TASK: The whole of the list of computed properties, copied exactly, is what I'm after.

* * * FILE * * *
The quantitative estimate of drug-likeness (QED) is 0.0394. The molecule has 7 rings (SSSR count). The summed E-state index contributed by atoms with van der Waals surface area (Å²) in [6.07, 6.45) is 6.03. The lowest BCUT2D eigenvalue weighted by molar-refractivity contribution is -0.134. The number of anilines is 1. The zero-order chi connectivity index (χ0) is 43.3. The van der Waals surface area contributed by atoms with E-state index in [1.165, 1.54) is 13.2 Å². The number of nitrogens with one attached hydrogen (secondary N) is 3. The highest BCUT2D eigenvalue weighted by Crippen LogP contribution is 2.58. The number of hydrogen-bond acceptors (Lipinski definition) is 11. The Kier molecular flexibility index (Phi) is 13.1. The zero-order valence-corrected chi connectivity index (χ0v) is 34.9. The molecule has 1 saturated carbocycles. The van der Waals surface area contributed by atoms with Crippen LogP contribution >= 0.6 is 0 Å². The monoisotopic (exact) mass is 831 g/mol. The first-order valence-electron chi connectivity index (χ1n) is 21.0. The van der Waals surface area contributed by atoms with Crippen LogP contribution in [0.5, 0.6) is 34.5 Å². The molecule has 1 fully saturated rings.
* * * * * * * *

The quantitative estimate of drug-likeness (QED) is 0.0394. The molecule has 7 rings (SSSR count). The summed E-state index contributed by atoms with van der Waals surface area (Å²) in [6.07, 6.45) is 6.03. The lowest BCUT2D eigenvalue weighted by molar-refractivity contribution is -0.134. The number of anilines is 1. The zero-order chi connectivity index (χ0) is 43.3. The van der Waals surface area contributed by atoms with E-state index in [1.165, 1.54) is 13.2 Å². The number of nitrogens with one attached hydrogen (secondary N) is 3. The highest BCUT2D eigenvalue weighted by Crippen LogP contribution is 2.58. The number of hydrogen-bond acceptors (Lipinski definition) is 11. The Kier molecular flexibility index (Phi) is 13.1. The zero-order valence-corrected chi connectivity index (χ0v) is 34.9. The molecule has 1 saturated carbocycles. The van der Waals surface area contributed by atoms with Crippen LogP contribution >= 0.6 is 0 Å². The monoisotopic (exact) mass is 831 g/mol. The first-order valence-electron chi connectivity index (χ1n) is 21.0. The van der Waals surface area contributed by atoms with Crippen LogP contribution in [0.5, 0.6) is 34.5 Å². The molecule has 1 fully saturated rings.